Our first Chimney Sweep was an elfish size guy with a tuxedo-like suit and a top hat, the epitome of an old-time Sweep. He told me about "sweep's luck" which means "it's good luck to shake hands with a Chimney Sweep". The old adage made it into the famous "Mary Poppins" lyric, "Chim-chim-che-ree", "Good luck will rub off when I shake 'ands with you/Or blow me a kiss and that's lucky too." Our next Sweep was a gentle giant of a man, Joe Taylor, who helped us for several years until he retired. Now he has Josh and Erik taking his place and they came to inspect and sweep out chimney yesterday. I shook hands with both of them and when they were done Del wrote the check out for them. After they left, I asked her if she'd shook hands with them, and she said, "No", but she went to the door and blew them a kiss as they drove off.


The next morning, November 30, I picked a handful of our first brussels sprouts of the Fall garden. My green onions and broccoli are still growing as is a volunteer cherry tomato plant and a couple of cucumber vines with tiny cucumbers on them. On the last day of November Del and I met Virginia at Home Depot to buy a Frazer Fir for the Jefferson Children's Advocacy Center on Lavoisier Street, a mile or so from here. When we arrived in the Babe with the 7' tree in the pickup's bed, a tree stand was waiting for us on the porch. We installed it with dispatch and moved it into their reception area. I told the ladies there, "If the tree gets a headache, it's okay to give it an aspirin or two." Everyone seems to know that aspirin tablets help preserve a Christmas tree, but the Frazer Fir preserves itself with no needle drop if you keep it watered.


The month of November brought us spam, veggies, watermelons, laptops, printers, Saints and LSU wins, reunions, fig preserves, dinners with friends, new subscribers to DIGESTWORLD and a whole world of things to be humbly thankful for.

Till January arrives with 2012 in tow and the promise of a New Year of Peace, God Willing — Enjoy the brisk weather of Winter or the balmy breezes of Summer, wherever in the world you and yours reside, in the Northern or Southern Hemisphere, and Remember our motto:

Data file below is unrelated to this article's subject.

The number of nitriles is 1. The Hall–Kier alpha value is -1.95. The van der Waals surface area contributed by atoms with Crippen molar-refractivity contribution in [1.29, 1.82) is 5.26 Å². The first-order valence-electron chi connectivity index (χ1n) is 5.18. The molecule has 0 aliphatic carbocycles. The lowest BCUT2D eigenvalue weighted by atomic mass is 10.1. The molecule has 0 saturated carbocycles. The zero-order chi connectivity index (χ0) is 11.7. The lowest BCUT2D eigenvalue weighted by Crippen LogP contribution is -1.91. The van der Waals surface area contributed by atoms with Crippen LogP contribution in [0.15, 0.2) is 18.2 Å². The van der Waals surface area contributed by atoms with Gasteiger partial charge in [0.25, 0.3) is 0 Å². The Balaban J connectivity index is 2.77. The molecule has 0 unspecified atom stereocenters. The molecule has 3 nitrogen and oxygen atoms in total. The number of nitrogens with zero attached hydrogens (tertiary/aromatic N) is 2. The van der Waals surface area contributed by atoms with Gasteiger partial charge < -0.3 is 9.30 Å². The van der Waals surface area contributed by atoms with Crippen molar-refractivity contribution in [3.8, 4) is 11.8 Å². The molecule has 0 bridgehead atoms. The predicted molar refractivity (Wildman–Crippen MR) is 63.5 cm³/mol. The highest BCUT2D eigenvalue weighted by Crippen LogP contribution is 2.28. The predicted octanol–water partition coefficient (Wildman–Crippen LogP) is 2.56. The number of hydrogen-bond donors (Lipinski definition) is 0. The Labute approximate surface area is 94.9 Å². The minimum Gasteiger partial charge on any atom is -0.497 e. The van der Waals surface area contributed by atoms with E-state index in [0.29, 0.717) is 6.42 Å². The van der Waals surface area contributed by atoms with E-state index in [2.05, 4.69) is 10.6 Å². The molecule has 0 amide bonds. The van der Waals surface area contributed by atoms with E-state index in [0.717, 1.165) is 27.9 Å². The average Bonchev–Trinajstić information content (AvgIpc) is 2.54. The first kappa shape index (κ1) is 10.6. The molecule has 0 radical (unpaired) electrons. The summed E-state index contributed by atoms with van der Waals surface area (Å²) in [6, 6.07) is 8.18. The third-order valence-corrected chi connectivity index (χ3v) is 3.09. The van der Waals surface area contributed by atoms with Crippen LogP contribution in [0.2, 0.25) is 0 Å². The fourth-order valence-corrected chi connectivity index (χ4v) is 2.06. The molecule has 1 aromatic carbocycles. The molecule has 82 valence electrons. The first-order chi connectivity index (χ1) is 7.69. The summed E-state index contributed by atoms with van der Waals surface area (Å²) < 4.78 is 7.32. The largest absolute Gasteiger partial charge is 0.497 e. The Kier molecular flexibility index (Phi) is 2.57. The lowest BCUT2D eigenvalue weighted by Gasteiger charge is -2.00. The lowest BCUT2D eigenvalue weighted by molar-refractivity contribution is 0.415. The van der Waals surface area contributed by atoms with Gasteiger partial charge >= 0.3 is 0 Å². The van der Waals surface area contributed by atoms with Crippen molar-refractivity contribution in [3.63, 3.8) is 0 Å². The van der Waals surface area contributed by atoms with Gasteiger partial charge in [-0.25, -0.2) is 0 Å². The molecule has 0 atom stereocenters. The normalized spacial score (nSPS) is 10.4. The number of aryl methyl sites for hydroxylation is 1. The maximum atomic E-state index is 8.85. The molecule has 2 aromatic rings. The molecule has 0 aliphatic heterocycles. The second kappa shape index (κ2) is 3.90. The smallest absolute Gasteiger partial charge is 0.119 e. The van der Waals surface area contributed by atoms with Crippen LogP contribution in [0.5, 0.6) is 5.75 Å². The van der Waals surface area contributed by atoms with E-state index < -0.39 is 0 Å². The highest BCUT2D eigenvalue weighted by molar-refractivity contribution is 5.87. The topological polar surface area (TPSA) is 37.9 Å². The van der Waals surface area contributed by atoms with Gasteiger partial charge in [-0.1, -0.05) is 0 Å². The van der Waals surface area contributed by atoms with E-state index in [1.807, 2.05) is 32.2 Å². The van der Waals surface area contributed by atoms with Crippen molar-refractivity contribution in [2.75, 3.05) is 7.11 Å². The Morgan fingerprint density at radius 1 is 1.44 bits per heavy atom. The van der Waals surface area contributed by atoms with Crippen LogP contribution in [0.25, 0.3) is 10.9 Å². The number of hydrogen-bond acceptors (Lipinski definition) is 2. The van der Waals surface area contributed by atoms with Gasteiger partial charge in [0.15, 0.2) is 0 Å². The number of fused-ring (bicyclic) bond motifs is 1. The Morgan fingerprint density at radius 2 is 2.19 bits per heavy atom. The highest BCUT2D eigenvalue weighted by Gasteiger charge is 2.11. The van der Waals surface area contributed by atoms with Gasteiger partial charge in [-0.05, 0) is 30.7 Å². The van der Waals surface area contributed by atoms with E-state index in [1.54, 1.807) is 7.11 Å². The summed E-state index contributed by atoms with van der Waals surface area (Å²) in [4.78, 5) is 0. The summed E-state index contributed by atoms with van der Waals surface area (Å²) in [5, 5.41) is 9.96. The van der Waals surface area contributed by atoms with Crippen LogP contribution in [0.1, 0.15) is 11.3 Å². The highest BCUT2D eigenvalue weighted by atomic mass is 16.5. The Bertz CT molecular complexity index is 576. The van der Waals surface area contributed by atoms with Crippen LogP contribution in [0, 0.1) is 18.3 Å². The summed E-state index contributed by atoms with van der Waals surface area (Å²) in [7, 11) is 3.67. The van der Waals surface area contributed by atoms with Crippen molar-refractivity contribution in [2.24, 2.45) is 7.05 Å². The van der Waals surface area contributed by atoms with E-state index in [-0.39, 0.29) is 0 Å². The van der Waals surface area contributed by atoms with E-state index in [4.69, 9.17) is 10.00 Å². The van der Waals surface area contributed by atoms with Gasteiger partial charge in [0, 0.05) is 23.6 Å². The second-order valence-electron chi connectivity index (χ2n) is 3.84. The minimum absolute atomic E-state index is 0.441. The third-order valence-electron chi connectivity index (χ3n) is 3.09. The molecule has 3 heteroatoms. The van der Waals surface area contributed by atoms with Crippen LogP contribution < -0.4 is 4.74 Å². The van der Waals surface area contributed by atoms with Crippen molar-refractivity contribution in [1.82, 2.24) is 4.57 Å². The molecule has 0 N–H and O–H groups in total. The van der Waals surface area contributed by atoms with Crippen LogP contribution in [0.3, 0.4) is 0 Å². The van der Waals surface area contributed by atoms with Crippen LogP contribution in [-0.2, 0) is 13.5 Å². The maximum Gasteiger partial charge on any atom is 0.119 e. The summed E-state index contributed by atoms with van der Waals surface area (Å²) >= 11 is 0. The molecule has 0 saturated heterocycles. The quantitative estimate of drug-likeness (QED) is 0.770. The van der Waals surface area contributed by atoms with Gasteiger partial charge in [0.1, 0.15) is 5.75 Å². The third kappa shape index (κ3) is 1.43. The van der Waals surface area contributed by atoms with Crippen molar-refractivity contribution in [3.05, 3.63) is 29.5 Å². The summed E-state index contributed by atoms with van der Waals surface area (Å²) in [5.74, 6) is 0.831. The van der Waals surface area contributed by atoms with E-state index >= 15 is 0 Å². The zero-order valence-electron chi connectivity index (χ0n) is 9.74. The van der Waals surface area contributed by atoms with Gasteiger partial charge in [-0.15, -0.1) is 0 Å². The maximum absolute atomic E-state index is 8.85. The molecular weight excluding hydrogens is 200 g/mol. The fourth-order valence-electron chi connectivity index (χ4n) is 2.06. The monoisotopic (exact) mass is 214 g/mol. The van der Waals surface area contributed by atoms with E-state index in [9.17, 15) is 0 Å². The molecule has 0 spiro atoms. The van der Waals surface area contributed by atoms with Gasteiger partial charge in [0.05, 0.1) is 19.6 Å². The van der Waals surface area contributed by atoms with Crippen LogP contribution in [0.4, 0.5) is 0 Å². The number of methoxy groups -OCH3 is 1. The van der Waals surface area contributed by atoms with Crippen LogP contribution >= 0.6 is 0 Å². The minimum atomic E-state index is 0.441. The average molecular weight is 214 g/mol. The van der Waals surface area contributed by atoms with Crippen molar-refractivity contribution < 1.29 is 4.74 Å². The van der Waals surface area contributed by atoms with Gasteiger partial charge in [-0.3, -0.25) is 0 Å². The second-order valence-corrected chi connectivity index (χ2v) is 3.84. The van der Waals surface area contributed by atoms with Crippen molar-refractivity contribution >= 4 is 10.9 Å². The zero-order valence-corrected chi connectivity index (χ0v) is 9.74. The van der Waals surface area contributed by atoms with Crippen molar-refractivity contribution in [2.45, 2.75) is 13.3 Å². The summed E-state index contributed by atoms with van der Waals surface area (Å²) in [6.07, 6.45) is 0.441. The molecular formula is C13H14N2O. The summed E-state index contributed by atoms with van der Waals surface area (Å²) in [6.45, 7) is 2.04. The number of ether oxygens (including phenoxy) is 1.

Enjoy the present moment — it's the only Eternity you have and it's given to you for Free!


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Quotes Selected from quotes.htm this month:

  • Ideas come and go. Stories stay.
    Nassim Nicholas Taleb [Writer, Philosopher]

  • Most people lack ideas and repress them in others.
    Nassim Nicholas Taleb [Writer, Philosopher]

  • New Stuff about Website:
  • Five Jean Auel Reviews:

    1. Book One: Clan of Cave Bear .

    When I read Ken Kesey's One Flew Over the Cuckoo's Nest, I swore that they couldn't make a movie out of a novel in which the main character and narrator was a mute Indian. After seeing the movie they made, I discovered that I was right! They made a movie about a different character who could talk. Jack Nicholson played that part and stole all the scenes. The Indian had only one good scene at the end of the movie. A good movie, but not the story in the book. Years later as I read this Auel book in which the entire cast of characters mostly grunted and gestured, I figured a similar fate lay in store for any attempts to make a movie of Clan of the Cave Bear. Actually they did a better job of bringing this story to the screen accurately. But so much had to be left out, that one has missed much who has settle only for the movie.

    This is a story about the evolution of consciousness in Northern Europe during the period between the Ice Ages. Ayla was a mutant, an advanced member of the human race. Abandoned at birth by her parents who were killed by an earthquake, she was nearly eaten by a Cave Lion and was later adopted by non-mutants, the grunters, who raised her as their own. As best as they could, given that she had capabilities "far in advance of mortal men," as a part of the radio script for Superman went. She wasn't able to "leap tall buildings at a single bound" since there were no tall buildings extant at the time, but she was able accurately throw a rock with a slingshot, a skill that meant the difference between life and death at the time. She could do it far better than the men could, which endangered her life because hunting with a slingshot was a feat that women were not allowed to do - hunting was the sole province of men of the Clan of the Cave Bear. Was she admired and respected for this skill? No, rather she was exorcized from the clan. Not only kicked out, but everyone treated her as if she were invisible, as if she were already dead. And for an ordinary woman of the Clan, she would be good as dead for she could not survive without a man to hunt for her food. Plus Ayla had just given birth to a baby. Plus it was winter in Northern Europe.

    As we look back on Ayla's predicament today, we realize that she was a Cro-Magnon woman raised by a family of Neanderthals. Her larger neocortex provided her with ideo-motor skills that far exceeded those of her adopted tribe. Her extra brain capacity allowed her to have detailed cognitive memories, to speak in clear syllables instead of grunts. Was she respected and prized for her advanced skills? No, in the custom of humanity, she was treated as a retard and ostracized for rebelling against the customs of the tribe, traditions that didn't make any sense for someone with her advanced capabilities. So they kicked her and her baby out, condemned them to death by starvation and freezing. But Ayla was able to survive and thrive, and it's a good thing she did, because there were going to be several books written about her adventures, The Valley of the Horses, The Mammoth Hunters, The Plains of Passage and The Shelters of Stone .